On the 31st of October 2023, the 38th CIBM Breakfast & Science Seminar chaired by Maria Guilia Preti, CIBM SP EPFL UNIGE section and Tomas Ros, CIBM EEG HUG UNIGE section hosted two student speakers.
PhD candidate, Lemanic Neuroscience Doctoral School, Geneva, Switzerland
Consistent brain network centrality patterns are associated with APOE4 at different stages of Alzheimer’s disease
Functional brain change in Alzheimer’s Disease (AD), as revealed by functional magnetic resonance imaging (fMRI), is characterized by disruption of neuronal brain networks. Carrier status of the ApolipoproteinE4 (APOEE4) allele is associated with faster progression of AD, and therefore a potentially more pronounced disintegration of brain functional connectivity (FC). In our study, we investigate FC changes associated with carrying the ApoE4 allele, to link individual brain network properties with AD risk. We included in the study 137 participants from the Alzheimer’s Disease Neuroimaging Initiative database (ADNI) and grouped them based on their ApoE4 carrier status (54 carriers vs. 83 non-carriers), as well as their clinical status (42 Cognitive Normal (CN), 38 Subjective Memory Complaint (SMC), 44 Mild Cognitive Impairment (MCI), 13 Alzheimer’s Disease dementia (AD). The aim of our study is to provide a better understanding of the brain’s functional connectivity (FC) in individuals having the genetic risk factor APOE4. Our principal hypothesis is that individuals with at least one APOE4 allele present a different brain FC compared to non-carriers and that consistent APOE4-associated differences in brain connectivity can be observed at all stages of AD. In this talk, I will overview: 1) how we investigated the differences of eigenvector centrality of brain regions between the ApoE4 carriers and the ApoE4 non-carriers and 2) how we explored the progression of the disease, translated as the clinical group belonging, to see whether it has an impact on functional connectivity.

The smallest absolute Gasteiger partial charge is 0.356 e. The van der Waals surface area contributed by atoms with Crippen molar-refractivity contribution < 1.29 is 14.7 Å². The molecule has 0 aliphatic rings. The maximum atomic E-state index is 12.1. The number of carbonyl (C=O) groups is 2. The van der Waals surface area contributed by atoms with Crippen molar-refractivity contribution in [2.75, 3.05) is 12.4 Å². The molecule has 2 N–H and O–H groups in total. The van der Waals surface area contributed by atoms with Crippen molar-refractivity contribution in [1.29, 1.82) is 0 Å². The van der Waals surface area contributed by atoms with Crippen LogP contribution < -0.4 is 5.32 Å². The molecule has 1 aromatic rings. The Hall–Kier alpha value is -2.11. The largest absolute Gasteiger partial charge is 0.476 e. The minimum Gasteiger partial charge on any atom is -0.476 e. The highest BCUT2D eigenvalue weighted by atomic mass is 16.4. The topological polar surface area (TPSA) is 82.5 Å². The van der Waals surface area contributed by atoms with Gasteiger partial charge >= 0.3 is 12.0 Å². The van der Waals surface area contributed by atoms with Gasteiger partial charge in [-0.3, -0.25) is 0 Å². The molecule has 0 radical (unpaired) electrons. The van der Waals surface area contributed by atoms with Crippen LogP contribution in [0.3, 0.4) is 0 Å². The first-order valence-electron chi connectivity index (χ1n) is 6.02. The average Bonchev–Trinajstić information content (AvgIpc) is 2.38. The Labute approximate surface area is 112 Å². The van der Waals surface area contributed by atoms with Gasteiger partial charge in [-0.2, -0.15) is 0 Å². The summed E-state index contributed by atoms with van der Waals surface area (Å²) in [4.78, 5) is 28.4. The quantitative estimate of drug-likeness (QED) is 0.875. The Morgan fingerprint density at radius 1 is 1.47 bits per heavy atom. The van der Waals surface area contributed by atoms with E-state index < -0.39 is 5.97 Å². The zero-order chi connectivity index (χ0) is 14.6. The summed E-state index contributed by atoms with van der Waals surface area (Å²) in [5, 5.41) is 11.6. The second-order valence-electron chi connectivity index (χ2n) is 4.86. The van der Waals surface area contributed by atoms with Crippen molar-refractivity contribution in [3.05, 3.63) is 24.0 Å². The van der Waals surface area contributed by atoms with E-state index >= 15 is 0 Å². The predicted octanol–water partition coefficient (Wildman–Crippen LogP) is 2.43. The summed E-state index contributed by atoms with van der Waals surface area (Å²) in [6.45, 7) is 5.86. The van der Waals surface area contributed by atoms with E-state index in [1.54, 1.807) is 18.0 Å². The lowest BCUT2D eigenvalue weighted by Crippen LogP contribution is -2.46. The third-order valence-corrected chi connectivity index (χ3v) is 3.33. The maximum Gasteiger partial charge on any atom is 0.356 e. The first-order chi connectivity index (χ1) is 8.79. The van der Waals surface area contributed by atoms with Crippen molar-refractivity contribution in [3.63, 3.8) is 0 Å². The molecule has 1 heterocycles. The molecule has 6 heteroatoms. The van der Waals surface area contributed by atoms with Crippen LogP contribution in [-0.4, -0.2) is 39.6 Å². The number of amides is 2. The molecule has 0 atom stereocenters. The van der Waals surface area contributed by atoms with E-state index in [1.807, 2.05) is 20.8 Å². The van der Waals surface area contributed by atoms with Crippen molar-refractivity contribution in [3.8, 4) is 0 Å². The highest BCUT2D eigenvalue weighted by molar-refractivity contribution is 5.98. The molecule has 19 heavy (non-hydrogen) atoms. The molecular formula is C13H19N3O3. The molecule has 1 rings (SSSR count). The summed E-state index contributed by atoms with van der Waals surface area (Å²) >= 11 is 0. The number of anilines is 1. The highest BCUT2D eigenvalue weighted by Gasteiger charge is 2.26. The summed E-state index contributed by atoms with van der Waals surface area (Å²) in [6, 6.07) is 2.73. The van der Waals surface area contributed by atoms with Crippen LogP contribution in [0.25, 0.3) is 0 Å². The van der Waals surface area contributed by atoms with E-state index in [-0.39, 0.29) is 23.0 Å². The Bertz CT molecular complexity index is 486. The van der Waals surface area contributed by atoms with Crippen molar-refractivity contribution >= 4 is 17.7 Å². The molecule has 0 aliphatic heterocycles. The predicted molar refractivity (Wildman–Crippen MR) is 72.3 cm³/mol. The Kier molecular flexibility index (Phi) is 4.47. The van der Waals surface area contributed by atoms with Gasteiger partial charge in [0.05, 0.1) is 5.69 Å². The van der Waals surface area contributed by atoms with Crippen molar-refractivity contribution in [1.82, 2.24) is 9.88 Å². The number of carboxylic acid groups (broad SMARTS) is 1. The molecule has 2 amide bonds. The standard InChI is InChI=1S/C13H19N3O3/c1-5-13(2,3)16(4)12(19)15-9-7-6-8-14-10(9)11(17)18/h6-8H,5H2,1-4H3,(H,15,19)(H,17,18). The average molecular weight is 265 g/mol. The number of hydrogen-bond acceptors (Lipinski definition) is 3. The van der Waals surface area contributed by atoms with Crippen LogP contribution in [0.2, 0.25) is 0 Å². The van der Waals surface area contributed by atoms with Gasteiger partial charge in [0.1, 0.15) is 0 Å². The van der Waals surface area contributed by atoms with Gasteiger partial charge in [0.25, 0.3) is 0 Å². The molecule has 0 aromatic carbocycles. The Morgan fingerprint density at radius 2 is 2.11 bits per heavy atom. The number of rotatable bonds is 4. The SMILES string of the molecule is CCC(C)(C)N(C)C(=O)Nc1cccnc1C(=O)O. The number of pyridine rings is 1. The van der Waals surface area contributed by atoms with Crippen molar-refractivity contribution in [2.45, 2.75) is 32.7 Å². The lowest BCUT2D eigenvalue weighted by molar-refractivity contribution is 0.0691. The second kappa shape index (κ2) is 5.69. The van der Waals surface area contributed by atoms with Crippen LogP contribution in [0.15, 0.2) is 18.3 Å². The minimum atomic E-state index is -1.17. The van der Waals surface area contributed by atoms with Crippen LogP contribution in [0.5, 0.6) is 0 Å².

About the speaker:
Aïda Fall is a PhD student at the Lemanic Neuroscience Doctoral School in Geneva. Her focus consists of investigating the link between Alzheimer’s disease genetic risk factors and functional brain changes at various disease stages.
She was granted an award from the Fondation Jean-Falk Vairant for a 6-month graduate research training at McGill University in Montréal, Canada under the supervision of Prof Nathan Spreng in 2023.
PhD candidate, Behavioral Science Institute, Radboud University, Nijmegen, The Netherlands
The heart on duty: Training police officers in action using a biofeedback virtual-reality game
Adequate control over evolutionary-engrained bodily stress reactions is essential to avoid disproportionate responses during highly arousing situations for police officers. Heart rate variability biofeedback is a widely-used intervention aiming to improve stress regulation, but typically conducted under passive, low-arousing conditions. In this presentation, I will outline the benefits of integrating HRV biofeedback via a closed-loop system in an engaging action game format, a first-person Virtual-Reality Go-No/Go game, to train in-action physiological self-control under high arousal. Additionally, I will review how combining biofeedback training with action can enhance our capacity to monitor and understand biofeedback training, and its impact on transfer to real-life situations.
About the speaker:
Abele Michela is a PhD candidate at the Radboud University Nijmegen. The focus of his work is mainly on intervention Science (Neuro- and Biofeedback).
He will defend his PhD in January, presenting a project centered on the use of in-action HRV biofeedback, delivered in a VR environment, to help police officers keep in control under threat.
The monthly meet-up seminar series is a great environment to ask questions or to share insights on challenges and solutions. It’s also a good way to broaden and enrich professional networks.
Revisit past seminars and stay tuned for the CIBM Breakfast and Science Seminars in 2024.